Great Britain’s Annabel Guye-Johnson out-split McSharry by nearly two seconds on the last 50 to run her down and earn the bronze in 2:27.42, with McSharry 4th in 2:27.67. Guye-Johnson’s British teammate Amy Bell (2:28.40) took 5th.

MEN’S 200 BACK Final

  1. Hugo Gonzalez, ESP, 1:56.69
  2. Carson Foster, USA, 1:57.87
  3. Nikita Tretyakov, RUS, 1:58.72

Spain’s Hugo Gonzalez swam a very tactical race in the men’s 200 back final, sitting in 3rd at the halfway mark before taking the lead on the third length and blasting home in 29.09, winning by well over a second in 1:56.69. That swim eclipses his previous best of 1:57.00, and breaks the meet record established in 2013 by Italian Luca Mencarini (1:57.92).

That is the third gold medal of the week for Gonzalez, as he won both the 100 back and 400 IM earlier.

American Carson Foster was the only swimmer to keep all four of his 50s under 30 seconds, as he closed well to overtake Nikita Tretyakov and Daniel Martin on the final 50 and win silver in 1:57.87.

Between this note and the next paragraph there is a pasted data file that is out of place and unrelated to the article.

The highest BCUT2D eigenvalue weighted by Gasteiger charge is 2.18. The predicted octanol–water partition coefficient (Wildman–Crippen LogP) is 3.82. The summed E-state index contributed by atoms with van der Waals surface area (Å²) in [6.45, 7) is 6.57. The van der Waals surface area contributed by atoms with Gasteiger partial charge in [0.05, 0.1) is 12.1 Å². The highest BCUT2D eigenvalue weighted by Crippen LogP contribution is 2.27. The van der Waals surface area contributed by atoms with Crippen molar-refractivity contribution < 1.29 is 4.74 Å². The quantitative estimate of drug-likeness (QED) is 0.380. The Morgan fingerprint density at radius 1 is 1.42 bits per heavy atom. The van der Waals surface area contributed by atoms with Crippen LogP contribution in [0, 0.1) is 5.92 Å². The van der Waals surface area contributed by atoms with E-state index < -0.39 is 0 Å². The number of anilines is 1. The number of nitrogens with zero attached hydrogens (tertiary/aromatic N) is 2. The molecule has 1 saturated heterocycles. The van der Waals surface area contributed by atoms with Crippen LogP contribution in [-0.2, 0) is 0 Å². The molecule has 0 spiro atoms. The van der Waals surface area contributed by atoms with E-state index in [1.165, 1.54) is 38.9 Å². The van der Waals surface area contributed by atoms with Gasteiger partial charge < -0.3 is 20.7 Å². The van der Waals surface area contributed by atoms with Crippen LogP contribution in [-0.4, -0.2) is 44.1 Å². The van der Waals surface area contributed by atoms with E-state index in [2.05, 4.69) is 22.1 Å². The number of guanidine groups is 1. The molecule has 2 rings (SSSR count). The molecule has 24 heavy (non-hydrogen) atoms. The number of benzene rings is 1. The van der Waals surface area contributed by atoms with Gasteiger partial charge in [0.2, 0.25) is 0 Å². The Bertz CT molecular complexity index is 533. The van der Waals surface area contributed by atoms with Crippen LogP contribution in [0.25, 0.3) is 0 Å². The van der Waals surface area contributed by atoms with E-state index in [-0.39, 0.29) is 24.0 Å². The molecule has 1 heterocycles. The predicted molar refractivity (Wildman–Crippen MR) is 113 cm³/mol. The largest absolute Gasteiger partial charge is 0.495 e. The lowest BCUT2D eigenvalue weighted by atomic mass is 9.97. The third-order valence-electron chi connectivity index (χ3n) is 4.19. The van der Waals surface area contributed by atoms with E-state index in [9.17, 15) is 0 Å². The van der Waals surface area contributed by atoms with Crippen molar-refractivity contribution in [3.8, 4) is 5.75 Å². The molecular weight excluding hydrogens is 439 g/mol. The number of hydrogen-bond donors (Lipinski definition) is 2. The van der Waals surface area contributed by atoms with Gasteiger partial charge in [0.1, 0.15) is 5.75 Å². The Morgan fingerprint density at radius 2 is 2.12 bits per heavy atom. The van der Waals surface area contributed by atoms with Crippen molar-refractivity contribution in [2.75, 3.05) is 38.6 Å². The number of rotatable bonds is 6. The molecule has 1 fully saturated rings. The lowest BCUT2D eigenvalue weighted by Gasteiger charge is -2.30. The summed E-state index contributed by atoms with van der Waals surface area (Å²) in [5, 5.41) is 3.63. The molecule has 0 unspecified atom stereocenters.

Tretyakov, who was out first at the 100 wall, held strong down the stretch for bronze in 1:58.72, with Martin just behind in 4th at 1:59.02.

Czech Tomas Ludvik (1:59.43) took 5th, as seven of the eight finalists broke 2:00 after only Foster did this morning.

WOMEN’S 100 FLY Final

  1. Rikako Ikee, JPN, 57.25
  2. Rebecca Smith, CAN, 58.07
  3. Suzuka Hasegawa, JPN, 58.60

In her first of three swims on the night, Japan’s Rikako Ikee won gold in the 100 fly in 57.25, lowering her meet record of 58.11 set in the semis.

Ikee used a dominated 30.11 back half to run down Canadian Rebecca Smith, who got out to the early lead in 26.81. Smith did end up earning silver in 58.07, lowering her personal best by four one-hundredths.

Suzuka Hasegawa put two Japanese swimmers on the podium with a 58.60 for bronze, moving up from 5th at the 50 with the second fastest back half in the field (31.08).

200 fly gold medalist Emily Large of Great Britain was 4th just .02 back in 58.62, and Sweden’s Sara Junevik took 5th in 58.89. American Regan Smith finished 6th in 59.03.

Men’s 1500 Free (Timed Final)

  • WJR: 14:48.76, Mack Horton (AUS), 2014
  • CR: 14:56.60, Mack Horton (AUS), 2013
  • Start List
  1. Andrew Abruzzo, USA, 15:06.48
  2. Michael Brinegar, USA, 15:09.00
  3. Iaroslav Potapov, RUS, 15:09.18